No Surprise Act

Surprise Billing Protection

Effective January 1, 2022, the No Surprises Act, passed by Congress as part of the Consolidated Appropriations Act of 2021, aims to shield patients from unexpected bills for emergency services at out-of-network facilities or from out-of-network providers at in-network facilities. Patients are now held responsible solely for in-network cost-sharing amounts. Additionally, the No Surprises Act provides uninsured patients with a good faith estimate of care costs.

Billing Disclosures – Your Rights and Protections Against Surprise Medical Bills

When you receive emergency care or treatment from an out-of-network provider at an in-network hospital or ambulatory surgical center, you are protected from surprise or balance billing.

What is “balance billing” (sometimes called “surprise billing”)?

When you visit a healthcare provider, you may owe certain out-of-pocket costs, such as copayments, coinsurance, and/or a deductible. If you see a provider or visit a facility not covered by your health plan, you may face additional costs or have to pay the entire bill.

“Out-of-network” refers to providers and facilities not contracted with your health plan. Out-of-network providers may bill you for the difference between what your plan agreed to pay and the full amount charged for a service, termed “balance billing.” This amount is usually higher than in-network costs for the same service and might not count toward your annual out-of-pocket limit.

“Surprise billing” occurs when you receive an unexpected balance bill. This can happen in situations beyond your control, such as emergencies or when you schedule a visit at an in-network facility but are unexpectedly treated by an out-of-network provider.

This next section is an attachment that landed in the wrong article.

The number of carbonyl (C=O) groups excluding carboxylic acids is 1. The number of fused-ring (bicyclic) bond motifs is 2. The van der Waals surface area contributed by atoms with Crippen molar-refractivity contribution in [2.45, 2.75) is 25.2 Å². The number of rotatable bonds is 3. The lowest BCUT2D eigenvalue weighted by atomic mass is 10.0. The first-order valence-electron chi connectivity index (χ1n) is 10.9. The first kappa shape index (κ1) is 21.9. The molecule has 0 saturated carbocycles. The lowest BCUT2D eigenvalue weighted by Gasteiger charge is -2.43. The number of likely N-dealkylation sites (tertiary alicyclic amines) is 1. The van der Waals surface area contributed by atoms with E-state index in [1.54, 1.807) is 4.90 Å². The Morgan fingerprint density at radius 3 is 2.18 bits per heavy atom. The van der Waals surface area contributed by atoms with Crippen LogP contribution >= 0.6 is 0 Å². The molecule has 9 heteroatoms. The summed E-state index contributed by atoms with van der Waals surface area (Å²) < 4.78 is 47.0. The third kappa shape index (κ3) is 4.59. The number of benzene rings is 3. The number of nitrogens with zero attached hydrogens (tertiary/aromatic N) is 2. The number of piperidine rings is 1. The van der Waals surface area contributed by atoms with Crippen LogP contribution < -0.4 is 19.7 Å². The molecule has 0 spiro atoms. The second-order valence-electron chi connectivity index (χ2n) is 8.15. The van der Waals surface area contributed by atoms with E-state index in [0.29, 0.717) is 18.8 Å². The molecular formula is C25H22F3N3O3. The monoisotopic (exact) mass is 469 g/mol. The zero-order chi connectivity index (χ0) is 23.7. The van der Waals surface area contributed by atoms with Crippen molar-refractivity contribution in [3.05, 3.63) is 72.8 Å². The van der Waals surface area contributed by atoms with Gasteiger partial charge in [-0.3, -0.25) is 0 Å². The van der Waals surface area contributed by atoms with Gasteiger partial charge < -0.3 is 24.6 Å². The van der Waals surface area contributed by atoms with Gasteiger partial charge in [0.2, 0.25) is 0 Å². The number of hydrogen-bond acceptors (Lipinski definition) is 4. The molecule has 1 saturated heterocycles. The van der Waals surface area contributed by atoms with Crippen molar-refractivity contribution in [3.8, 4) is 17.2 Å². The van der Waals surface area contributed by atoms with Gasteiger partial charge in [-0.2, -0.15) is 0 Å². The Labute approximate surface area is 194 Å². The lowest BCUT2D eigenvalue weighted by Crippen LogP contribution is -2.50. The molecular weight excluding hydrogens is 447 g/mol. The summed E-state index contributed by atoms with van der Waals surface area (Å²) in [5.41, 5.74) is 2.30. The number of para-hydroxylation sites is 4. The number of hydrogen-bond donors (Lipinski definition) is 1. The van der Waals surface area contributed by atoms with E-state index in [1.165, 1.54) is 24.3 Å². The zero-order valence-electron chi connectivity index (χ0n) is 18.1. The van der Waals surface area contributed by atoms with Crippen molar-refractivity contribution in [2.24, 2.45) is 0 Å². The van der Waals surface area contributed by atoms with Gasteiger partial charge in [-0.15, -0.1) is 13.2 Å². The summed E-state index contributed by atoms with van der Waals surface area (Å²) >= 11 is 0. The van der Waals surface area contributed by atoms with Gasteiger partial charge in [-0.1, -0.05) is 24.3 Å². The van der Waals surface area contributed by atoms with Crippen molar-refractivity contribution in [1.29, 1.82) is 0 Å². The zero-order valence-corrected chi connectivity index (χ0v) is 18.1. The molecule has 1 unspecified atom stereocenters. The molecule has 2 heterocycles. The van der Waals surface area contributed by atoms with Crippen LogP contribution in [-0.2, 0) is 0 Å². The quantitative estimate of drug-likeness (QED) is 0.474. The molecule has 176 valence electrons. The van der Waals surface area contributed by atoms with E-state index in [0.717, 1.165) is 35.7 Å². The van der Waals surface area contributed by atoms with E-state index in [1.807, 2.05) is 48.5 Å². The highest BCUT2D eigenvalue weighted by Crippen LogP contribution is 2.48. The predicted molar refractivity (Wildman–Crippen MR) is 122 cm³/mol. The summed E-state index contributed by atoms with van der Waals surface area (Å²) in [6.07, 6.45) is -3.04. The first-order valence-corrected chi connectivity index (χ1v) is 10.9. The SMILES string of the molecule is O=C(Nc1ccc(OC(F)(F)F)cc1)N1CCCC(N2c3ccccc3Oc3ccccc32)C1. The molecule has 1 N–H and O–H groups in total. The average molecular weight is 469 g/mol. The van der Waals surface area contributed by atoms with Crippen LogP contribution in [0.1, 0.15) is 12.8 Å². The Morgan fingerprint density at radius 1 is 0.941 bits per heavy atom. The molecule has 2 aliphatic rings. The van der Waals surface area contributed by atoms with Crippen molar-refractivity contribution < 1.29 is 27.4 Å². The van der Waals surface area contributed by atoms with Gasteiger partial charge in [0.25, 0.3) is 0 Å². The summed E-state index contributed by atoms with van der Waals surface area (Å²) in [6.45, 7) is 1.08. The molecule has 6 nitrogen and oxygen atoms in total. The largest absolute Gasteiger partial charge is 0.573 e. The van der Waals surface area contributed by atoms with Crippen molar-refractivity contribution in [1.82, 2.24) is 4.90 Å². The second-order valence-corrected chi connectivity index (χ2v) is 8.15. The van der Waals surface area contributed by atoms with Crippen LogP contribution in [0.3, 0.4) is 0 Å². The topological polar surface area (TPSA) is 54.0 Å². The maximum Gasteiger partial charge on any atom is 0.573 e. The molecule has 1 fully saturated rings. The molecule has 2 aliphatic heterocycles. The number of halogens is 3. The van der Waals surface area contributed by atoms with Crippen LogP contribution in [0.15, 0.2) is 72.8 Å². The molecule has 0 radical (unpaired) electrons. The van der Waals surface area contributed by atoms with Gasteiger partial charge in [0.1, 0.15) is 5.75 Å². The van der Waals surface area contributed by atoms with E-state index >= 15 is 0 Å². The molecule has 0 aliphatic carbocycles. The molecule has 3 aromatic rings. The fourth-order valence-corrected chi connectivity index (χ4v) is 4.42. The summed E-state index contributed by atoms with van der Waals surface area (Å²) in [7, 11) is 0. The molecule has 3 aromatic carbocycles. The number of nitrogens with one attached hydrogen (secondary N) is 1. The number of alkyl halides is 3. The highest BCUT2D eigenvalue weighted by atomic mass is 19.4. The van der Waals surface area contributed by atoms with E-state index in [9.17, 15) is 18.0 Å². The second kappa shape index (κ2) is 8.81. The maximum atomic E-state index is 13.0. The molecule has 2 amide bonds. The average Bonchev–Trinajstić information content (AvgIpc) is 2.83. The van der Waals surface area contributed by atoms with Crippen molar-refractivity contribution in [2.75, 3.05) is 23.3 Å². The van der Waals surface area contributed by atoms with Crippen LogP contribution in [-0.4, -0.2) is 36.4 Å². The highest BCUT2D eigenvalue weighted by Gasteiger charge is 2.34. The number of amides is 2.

You are protected from balance billing for:

  • Emergency services
  • Certain services at in-network hospitals or ambulatory surgical centers

Additionally, Florida law safeguards patients covered by a Health Maintenance Organization (“HMO”) from balance billing for covered services, including emergency services provided by out-of-network providers.

If you believe you’ve received an incorrect bill, you may contact:

  • The U.S. Centers for Medicare & Medicaid Services (CMS) at 1-800-MEDICARE (1-800-633-4227) or visit for federal law rights information.
  • The Florida Department of Financial Services, Division of Consumer Services at 1-877-MY-FL-CFO.

Good Faith Estimate

You have the right to receive a “Good Faith Estimate” explaining your medical care costs.

Under the law, healthcare providers must provide uninsured or non-insurance-using patients with an estimate of medical items and services costs.

  • You have the right to receive a Good Faith Estimate for the total expected cost of any non-emergency items or services.
  • Ensure your healthcare provider provides a written Good Faith Estimate at least one business day before your medical service or item. You can also request a Good Faith Estimate before scheduling.
  • If you receive a bill at least $400 more than your Good Faith Estimate, you can dispute it.
  • Keep a copy or picture of your Good Faith Estimate for your records.

For questions or more information about your right to a Good Faith Estimate, visit or call 1-800-MEDICARE (1-800-633-4227).

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